UND team named finalist at Governor's Innovate ND Awards banquet


A team of engineering and business entrepreneurs from the University of North Dakota was named one of five finalists at The Governor’s Innovate ND Awards Banquet held at the Alerus Center in Grand Forks.

Florent Martel, Matthew Lendway, Mariusz Czarnomski and Shannon Pearson took home $10,000 in cash and a valuable package of professional in-kind services for their business model known as Machine Visionaries, LLC, which invented a collision-avoidance system for unmanned aircraft.

Machine Visionaries and four other entrepreneurial ventures that got started in North Dakota were selected as finalists by a committee of angel investors from an overall list of 84 competitors.

Martel, a native of Paris, France, and an electrical engineering graduate student at the School of Engineering and Mines, said his new business is a product of the surge of unmanned aircraft activities currently under way in the state, especially at UND and Grand Forks Air Force Base.

“We’re proud,” said Martel, as he accepted the prize before an audience of about 200, “Hopefully, we can bring more of that business to North Dakota.”

Martel was joined on stage by his partner, Mariusz Czarnomski, a junior electrical engineering student at UND from Gdansk, Poland. Their other business mates are Matthew Lendway, an electrical engineering graduate student at UND from the Twin Cities, and Shannon Pearson, a UND marketing and entrepreneurship graduate student from Minot.

Their faculty mentors are Richard Schultz, associate professor and chair of electrical engineering at the School of Engineering and Mines, and Craig Silvernagel, entrepreneurship director in the College of Business and Public Administration.

The team members developed their product, which is called “Safe Skies,” at the engineering school. They utilized federal and state funding acquired through the Unmanned Aircraft Systems Center of Excellence at the John D. Odegard School of Aerospace Sciences.

Machine Visionaries is based in Harrington Hall on campus.

UND has been ranked as one of the top 10 universities in the nation for entrepreneurs by Princeton Review and Entrepreneur magazine.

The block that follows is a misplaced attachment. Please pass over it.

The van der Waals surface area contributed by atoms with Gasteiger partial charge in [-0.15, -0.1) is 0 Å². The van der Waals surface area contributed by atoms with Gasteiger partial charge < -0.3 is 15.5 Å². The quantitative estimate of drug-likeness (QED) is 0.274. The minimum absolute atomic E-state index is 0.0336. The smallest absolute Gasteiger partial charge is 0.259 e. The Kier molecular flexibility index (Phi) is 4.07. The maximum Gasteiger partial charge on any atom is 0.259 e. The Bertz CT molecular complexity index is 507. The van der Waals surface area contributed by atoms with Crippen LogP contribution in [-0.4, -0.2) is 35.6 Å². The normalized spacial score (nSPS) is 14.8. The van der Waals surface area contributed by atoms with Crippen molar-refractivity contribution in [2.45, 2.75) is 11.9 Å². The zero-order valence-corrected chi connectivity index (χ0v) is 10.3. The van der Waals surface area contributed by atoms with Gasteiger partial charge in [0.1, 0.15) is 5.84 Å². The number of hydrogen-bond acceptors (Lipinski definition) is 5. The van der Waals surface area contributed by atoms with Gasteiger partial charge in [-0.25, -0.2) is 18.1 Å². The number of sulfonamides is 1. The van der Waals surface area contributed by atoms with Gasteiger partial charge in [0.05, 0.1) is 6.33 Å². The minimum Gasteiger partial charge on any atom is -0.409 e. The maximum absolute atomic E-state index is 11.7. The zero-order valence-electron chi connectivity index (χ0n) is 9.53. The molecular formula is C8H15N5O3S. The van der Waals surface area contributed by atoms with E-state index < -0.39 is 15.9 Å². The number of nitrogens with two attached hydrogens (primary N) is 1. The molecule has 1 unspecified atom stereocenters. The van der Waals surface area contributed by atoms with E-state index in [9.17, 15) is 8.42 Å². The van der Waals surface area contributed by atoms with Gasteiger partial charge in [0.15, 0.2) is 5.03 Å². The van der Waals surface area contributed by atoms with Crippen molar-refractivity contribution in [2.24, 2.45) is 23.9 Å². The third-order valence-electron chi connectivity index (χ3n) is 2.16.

Twenty semi-finalists were invited to the awards banquet, which was attended by North Dakota Gov. John Hoeven, state commerce director Shane Goettle and keynote speaker Doug Burgum, a North Dakota entrepreneur, who launched Great Plains Software, a Fargo-based computer startup that eventually was bought by Microsoft Corp. for $1.1 billion.

In addition to the cash prizes, the finalists are eligible for up to $25,000 in funding for new ventures and beginning entrepreneurs. The programs are administered by the state Commerce Department.

All finalists completed an extensive written summary and made oral presentations in front of a panel of 12 private-sector judges. The winners were judged on five criteria: innovation, commercial viability, investment opportunity, entrepreneur team, and quality of presentation.

“The judges had a very difficult decision in picking the top five Innovate ND winners as the quality of ventures was very high,” said Bruce Gjovig, entrepreneur coach and director for the Center for Innovation at UND.

“The angel investors who were judges want to encourage all participants to move forward with their ventures,” Gjovig added.

Innovate ND was started in November 2006 by Gov. Hoeven and was coordinated by his office, the Commerce Department, UND’s Center for Innovation, and the UND Entrepreneur Department. Hoeven congratulated the participants and reminded them that the marketplace will play a big role in their individual success.

“Everyone that participated in Innovate ND is a winner,” Hoeven said, “But the ultimate winners - that remains to be seen. The final tale has yet to be told, but isn’t it exciting?”

Innovate ND was made possible by more than $200,000 in private-sector contributions and in-kind professional services, including legal, accounting and engineering, as well as appropriated funds from the state Department of Commerce.

For more information on the Innovate ND program, go to www.innovatene.com.